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The Best of Both Worlds with On-Demand Virtualization Thawan Kooburat and Michael M. Swift. On-Demand Virtualization. Motivation. Cost of Virtualization. Uses of On-Demand Virtualization.
Thawan Kooburat and Michael M. Swift
Cost of Virtualization
Uses of On-Demand Virtualization
There are many use cases which can be enabled by on-demand virtualizations such as:
There are many places where virtualization is not being used, such as datacenters running performance-sensitive applications or desktop environment due to:
Our prototype is implemented on Linux 2.6.35 using TuxOnIce  for hibernation. We use on KVM as our Virtual Machine Monitor. The only cost is (i) reserving disk space for the VMM and (ii) using logical devices.
Our current prototype can perform one-way conversion from native to virtual execution while retaining SSH/SCP connections. The process takes about 90 seconds and majority of the time is spent in hibernate /resume process and machine reboot.
Problem: Capturing OS and Process State
We rely on the hibernation mechanism to transfer OS state from a native machine to a virtual machine: we suspend the native OS to disk, and resume it inside a virtual machine. However, hibernation assume that the OS will resume on machine with same hardware profile.
Problem: Discovering Devices inside the VM
We rely on hotplugging support found in many devices to make transition from physical to virtual hardware. The system virtually unplugs physical devices and plugs in new virtual devices. We modify the kernel to rescan the PCI bus to discover virtual devices and attach them to the OS during the resume process. However, this mechanism only works on devices supporting hotplugging.
For platform devices such as timers and interrupt routers that do not have hotplug support, the hibernation boot code passes on configuration information to the resuming kernel, so that it can reconfigure these devices.
Prepare device and load drivers
* VMM may not be able to emulate hardware features found in a physical machine such as IOMMU. Thus, we need to disable these features in advance because the kernel and applications may rely on them.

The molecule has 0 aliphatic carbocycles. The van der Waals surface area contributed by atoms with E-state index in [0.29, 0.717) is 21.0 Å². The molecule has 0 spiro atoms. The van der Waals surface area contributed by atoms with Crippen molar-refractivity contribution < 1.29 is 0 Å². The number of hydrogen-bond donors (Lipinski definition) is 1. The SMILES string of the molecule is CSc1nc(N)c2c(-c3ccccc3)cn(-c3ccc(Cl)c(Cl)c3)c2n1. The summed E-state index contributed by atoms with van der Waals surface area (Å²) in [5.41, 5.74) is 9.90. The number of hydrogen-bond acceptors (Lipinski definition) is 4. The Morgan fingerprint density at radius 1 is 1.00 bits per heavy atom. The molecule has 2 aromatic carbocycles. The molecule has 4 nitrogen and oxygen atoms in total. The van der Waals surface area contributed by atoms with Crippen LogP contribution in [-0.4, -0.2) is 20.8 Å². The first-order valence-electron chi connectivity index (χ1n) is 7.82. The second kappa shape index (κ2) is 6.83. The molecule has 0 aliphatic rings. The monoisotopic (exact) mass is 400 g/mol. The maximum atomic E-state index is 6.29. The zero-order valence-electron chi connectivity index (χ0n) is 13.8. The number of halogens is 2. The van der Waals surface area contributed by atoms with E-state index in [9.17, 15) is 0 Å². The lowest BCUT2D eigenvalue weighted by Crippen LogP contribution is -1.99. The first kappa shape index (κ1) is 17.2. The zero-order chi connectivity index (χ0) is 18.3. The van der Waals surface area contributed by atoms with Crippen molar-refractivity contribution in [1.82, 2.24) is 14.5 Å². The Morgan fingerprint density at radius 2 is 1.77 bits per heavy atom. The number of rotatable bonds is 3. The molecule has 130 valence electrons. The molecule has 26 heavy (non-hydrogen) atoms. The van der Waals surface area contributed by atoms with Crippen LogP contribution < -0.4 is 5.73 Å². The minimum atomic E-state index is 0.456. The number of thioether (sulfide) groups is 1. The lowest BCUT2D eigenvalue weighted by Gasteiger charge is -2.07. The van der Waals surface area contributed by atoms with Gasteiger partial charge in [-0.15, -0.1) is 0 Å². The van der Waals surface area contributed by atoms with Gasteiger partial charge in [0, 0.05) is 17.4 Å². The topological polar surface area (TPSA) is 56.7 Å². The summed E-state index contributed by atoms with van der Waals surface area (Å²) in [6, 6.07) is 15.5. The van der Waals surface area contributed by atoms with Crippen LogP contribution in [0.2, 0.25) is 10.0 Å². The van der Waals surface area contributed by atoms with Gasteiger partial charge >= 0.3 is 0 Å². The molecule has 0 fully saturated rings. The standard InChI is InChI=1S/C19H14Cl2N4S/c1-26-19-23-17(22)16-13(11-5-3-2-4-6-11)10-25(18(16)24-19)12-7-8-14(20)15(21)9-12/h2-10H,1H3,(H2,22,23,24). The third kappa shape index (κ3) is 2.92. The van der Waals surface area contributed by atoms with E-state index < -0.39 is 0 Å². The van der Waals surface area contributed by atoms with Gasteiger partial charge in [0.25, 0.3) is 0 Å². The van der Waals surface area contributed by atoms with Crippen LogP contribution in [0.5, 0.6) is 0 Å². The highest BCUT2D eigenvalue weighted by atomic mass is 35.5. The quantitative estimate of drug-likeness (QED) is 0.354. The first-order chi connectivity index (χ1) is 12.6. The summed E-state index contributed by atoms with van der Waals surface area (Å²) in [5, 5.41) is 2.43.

Boot up VMM Kernel
Start VM from Guest partition
Boot up machine
Load hibernate image
References and Related Work
Microvisor  presents the first step toward on-demand virtualization. However, they do not virtualize the entire system so their benefit is limited to online maintenance. VMWare Converter  can clone a physical machine into a VM. However, it does not preserve running state of the physical machine.
OS live migration  adds whole-system migration to an OS without requiring virtualization. However, each class of device must provide an import/export interface to transfer device state. Our logical device approach do not require device driver modification.
 R. Bhargava, B. Serebrin, F. Spadini, et al. Accelerating two-dimensional page walks for virtualized systems, ASPLOS, 2008.
 J. Chow, T. Garfinkel, and P.M. Chen. Decoupling dy-namic program analysis from execution in virtual environments, USENIX, 2008.
 Linux software suspend http://www.tuxonice.net
 D.E. Lowell, Y. Saito, and E.J. Samberg. Devirtualizable virtual machines enabling general, single-node, online maintenance, ASPLOS, 2004.
 VMware vCenter Converter http://www.vmware.com/products/converter
 M. Kozuch, M. Kaminsky, and M.P. Ryan. Migration without Virtualization, HotOS, 2009.
Scan and reconfigure devices
Resume user processes
Problem: Preserving Device Bindings
Solution: Logical Devices
Logical devices act as an interposition layer between the kernel and device drivers. They are normally used to provide aggregation or high availability. Thus, they allow existing kernel structures to transfer their state from one device to another. We use the network bonding driver to preserve network connections and the device mapper to do the same for block devices. This allows us to preserve device binding even across different model/type of devices.